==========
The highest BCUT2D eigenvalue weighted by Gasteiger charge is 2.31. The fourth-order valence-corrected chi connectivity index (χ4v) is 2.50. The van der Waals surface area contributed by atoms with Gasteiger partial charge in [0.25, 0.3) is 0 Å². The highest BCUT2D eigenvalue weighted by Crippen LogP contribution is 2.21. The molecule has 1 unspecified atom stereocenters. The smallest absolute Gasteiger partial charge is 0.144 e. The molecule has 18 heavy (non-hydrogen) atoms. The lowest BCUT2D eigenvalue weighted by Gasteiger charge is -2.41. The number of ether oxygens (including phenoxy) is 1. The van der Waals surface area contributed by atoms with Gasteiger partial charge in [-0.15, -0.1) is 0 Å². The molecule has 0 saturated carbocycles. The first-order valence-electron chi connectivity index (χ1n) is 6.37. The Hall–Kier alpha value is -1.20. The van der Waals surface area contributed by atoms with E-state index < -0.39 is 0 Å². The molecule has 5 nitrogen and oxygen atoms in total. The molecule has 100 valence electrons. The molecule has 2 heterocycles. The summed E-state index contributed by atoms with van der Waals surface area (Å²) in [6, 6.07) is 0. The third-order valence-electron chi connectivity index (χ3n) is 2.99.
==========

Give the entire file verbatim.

The highest BCUT2D eigenvalue weighted by Gasteiger charge is 2.31. The fourth-order valence-corrected chi connectivity index (χ4v) is 2.50. The van der Waals surface area contributed by atoms with Gasteiger partial charge in [0.25, 0.3) is 0 Å². The highest BCUT2D eigenvalue weighted by Crippen LogP contribution is 2.21. The molecule has 1 unspecified atom stereocenters. The smallest absolute Gasteiger partial charge is 0.144 e. The molecule has 18 heavy (non-hydrogen) atoms. The lowest BCUT2D eigenvalue weighted by Gasteiger charge is -2.41. The number of ether oxygens (including phenoxy) is 1. The van der Waals surface area contributed by atoms with Gasteiger partial charge in [-0.15, -0.1) is 0 Å². The molecule has 0 saturated carbocycles. The first-order valence-electron chi connectivity index (χ1n) is 6.37. The Hall–Kier alpha value is -1.20. The van der Waals surface area contributed by atoms with E-state index < -0.39 is 0 Å². The molecule has 5 nitrogen and oxygen atoms in total. The molecule has 100 valence electrons. The molecule has 2 heterocycles. The summed E-state index contributed by atoms with van der Waals surface area (Å²) in [6, 6.07) is 0. The third-order valence-electron chi connectivity index (χ3n) is 2.99.